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Scientists at Raman Research Institute Break New Ground in Cold Dark Matter Exploration

Bangalore: In a groundbreaking development, scientists at the Raman Research Institute (RRI), an autonomous institute under the Department of Science and Technology (DST), have unveiled a new approach to explore Cold Dark Matter (CDM), a mysterious component that constitutes 25 percent of the current Universe.

In the present cosmos, dark energy makes up nearly 70 percent, and dark matter accounts for 25 percent—both of which remain enigmatic. Understanding the nature of dark matter and its interactions with the rest of the universe has been a longstanding challenge. Until now, scientists have only been able to study a small fraction of the Universe, making it difficult to discern the constituents of cold dark matter.

The confusion is further compounded by the discrepancy between two models used to study CDM: the particle physics model and the cosmological model. While the cosmological model provides insights into the largest-scale structures and dynamics of the universe, the particle physics model delves into the most fundamental building blocks.

One of the leading candidates for CDM is Weakly Interacting Massive Particles (WIMP), a particle that naturally emerges in extensions of the standard model of particle physics. Despite extensive searches and improvements in lab experiment sensitivity, such as Xenon-based experiments, WIMPs have eluded detection.

In a recently published paper, Professor Shiv Sethi from RRI, along with collaborator Abineet Parichha, presented a novel approach to validate the relevance of WIMPs by relaxing earlier assumptions about particle stability. They demonstrated that an unstable WIMP, where one of its decay products acts as cold dark matter at later stages, satisfies all existing observational and experimental constraints.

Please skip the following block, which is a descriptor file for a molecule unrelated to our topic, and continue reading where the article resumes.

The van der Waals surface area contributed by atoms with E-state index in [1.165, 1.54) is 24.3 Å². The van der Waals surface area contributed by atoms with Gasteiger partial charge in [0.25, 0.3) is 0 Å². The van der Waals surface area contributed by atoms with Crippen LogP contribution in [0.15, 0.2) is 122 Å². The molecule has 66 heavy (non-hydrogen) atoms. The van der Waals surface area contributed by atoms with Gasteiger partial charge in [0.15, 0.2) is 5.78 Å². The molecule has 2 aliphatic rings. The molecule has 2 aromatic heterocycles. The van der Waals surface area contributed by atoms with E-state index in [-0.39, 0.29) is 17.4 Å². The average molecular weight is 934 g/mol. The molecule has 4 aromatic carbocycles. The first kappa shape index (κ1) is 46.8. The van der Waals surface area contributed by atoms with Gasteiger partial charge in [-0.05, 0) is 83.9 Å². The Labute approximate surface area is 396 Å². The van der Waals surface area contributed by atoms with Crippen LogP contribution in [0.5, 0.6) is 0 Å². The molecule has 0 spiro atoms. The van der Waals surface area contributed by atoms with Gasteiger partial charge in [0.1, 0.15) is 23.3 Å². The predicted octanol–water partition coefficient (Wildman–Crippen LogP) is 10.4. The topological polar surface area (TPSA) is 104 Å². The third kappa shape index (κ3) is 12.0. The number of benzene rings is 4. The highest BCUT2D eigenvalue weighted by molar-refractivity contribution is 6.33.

“We considered a model wherein the WIMP decays, and one of the decay products acts as cold dark matter at late times. This scenario allows us to expand the permissible space of parameters and leaves observable signatures on the Cosmic Microwave Background and high redshift neutral hydrogen data,” explained Prof. Sethi, senior faculty of Astronomy and Astrophysics at RRI.

The findings challenge the assumption of a massive, stable WIMP and propose viable scenarios that suggest compatibility between the standard models of particle physics and cosmology. Moreover, the research hints at exciting possibilities in the dark matter sector, with data from the James Webb Space Telescope possibly offering more insights into this cosmic mystery.

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